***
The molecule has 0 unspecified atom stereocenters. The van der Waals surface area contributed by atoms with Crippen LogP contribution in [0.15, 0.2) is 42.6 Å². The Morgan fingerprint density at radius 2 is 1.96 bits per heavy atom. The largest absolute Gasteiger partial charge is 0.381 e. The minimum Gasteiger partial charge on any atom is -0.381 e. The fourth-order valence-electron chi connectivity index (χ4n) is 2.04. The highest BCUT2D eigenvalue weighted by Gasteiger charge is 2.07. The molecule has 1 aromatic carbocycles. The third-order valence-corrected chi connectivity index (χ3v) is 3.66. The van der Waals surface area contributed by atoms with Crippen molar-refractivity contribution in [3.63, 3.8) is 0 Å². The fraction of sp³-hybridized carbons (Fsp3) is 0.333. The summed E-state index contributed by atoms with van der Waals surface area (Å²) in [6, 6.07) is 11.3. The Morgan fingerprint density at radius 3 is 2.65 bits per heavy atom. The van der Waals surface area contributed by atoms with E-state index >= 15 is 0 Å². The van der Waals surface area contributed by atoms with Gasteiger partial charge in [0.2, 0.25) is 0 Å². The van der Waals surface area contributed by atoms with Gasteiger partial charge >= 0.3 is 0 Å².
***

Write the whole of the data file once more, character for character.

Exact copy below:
The molecule has 0 unspecified atom stereocenters. The van der Waals surface area contributed by atoms with Crippen LogP contribution in [0.15, 0.2) is 42.6 Å². The Morgan fingerprint density at radius 2 is 1.96 bits per heavy atom. The largest absolute Gasteiger partial charge is 0.381 e. The minimum Gasteiger partial charge on any atom is -0.381 e. The fourth-order valence-electron chi connectivity index (χ4n) is 2.04. The highest BCUT2D eigenvalue weighted by Gasteiger charge is 2.07. The molecule has 1 aromatic carbocycles. The third-order valence-corrected chi connectivity index (χ3v) is 3.66. The van der Waals surface area contributed by atoms with Crippen molar-refractivity contribution in [3.63, 3.8) is 0 Å². The fraction of sp³-hybridized carbons (Fsp3) is 0.333. The summed E-state index contributed by atoms with van der Waals surface area (Å²) in [6, 6.07) is 11.3. The Morgan fingerprint density at radius 3 is 2.65 bits per heavy atom. The van der Waals surface area contributed by atoms with E-state index >= 15 is 0 Å². The van der Waals surface area contributed by atoms with Gasteiger partial charge in [0.2, 0.25) is 0 Å². The van der Waals surface area contributed by atoms with Gasteiger partial charge >= 0.3 is 0 Å².